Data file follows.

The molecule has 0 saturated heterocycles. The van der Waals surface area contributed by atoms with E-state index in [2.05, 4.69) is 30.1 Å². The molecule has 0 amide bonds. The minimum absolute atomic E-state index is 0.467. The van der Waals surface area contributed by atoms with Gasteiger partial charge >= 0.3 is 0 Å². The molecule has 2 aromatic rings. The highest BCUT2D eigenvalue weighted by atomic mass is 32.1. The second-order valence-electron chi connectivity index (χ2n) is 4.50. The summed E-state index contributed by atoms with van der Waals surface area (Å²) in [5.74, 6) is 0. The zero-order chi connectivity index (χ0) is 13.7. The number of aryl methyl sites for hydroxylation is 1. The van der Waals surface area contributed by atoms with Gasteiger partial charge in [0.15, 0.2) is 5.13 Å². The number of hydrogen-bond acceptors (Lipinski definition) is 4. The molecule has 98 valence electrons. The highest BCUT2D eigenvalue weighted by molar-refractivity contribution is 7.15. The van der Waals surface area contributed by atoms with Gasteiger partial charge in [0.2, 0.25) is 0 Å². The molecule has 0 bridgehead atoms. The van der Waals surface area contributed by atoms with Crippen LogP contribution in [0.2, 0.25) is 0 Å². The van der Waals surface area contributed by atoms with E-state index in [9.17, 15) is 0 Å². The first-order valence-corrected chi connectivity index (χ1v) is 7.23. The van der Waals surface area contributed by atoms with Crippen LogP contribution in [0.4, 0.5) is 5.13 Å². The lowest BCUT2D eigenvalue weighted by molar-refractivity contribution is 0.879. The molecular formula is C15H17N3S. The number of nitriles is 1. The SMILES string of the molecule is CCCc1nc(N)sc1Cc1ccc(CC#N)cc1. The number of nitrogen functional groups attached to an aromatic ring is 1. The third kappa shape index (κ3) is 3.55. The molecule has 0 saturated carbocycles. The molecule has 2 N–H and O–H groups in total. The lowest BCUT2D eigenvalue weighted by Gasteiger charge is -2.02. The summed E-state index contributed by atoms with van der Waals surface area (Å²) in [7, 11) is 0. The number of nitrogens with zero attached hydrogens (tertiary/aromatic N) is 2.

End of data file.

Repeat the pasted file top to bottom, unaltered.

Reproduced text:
The molecule has 0 saturated heterocycles. The van der Waals surface area contributed by atoms with E-state index in [2.05, 4.69) is 30.1 Å². The molecule has 0 amide bonds. The minimum absolute atomic E-state index is 0.467. The van der Waals surface area contributed by atoms with Gasteiger partial charge >= 0.3 is 0 Å². The molecule has 2 aromatic rings. The highest BCUT2D eigenvalue weighted by atomic mass is 32.1. The second-order valence-electron chi connectivity index (χ2n) is 4.50. The summed E-state index contributed by atoms with van der Waals surface area (Å²) in [5.74, 6) is 0. The zero-order chi connectivity index (χ0) is 13.7. The number of aryl methyl sites for hydroxylation is 1. The van der Waals surface area contributed by atoms with Gasteiger partial charge in [0.15, 0.2) is 5.13 Å². The number of hydrogen-bond acceptors (Lipinski definition) is 4. The molecule has 98 valence electrons. The highest BCUT2D eigenvalue weighted by molar-refractivity contribution is 7.15. The van der Waals surface area contributed by atoms with Gasteiger partial charge in [0.2, 0.25) is 0 Å². The molecule has 0 bridgehead atoms. The van der Waals surface area contributed by atoms with Crippen LogP contribution in [0.2, 0.25) is 0 Å². The van der Waals surface area contributed by atoms with E-state index in [9.17, 15) is 0 Å². The first-order valence-corrected chi connectivity index (χ1v) is 7.23. The van der Waals surface area contributed by atoms with Crippen LogP contribution in [0.4, 0.5) is 5.13 Å². The lowest BCUT2D eigenvalue weighted by molar-refractivity contribution is 0.879. The molecular formula is C15H17N3S. The number of nitriles is 1. The SMILES string of the molecule is CCCc1nc(N)sc1Cc1ccc(CC#N)cc1. The number of nitrogen functional groups attached to an aromatic ring is 1. The third kappa shape index (κ3) is 3.55. The molecule has 0 saturated carbocycles. The molecule has 2 N–H and O–H groups in total. The lowest BCUT2D eigenvalue weighted by Gasteiger charge is -2.02. The summed E-state index contributed by atoms with van der Waals surface area (Å²) in [7, 11) is 0. The number of nitrogens with zero attached hydrogens (tertiary/aromatic N) is 2.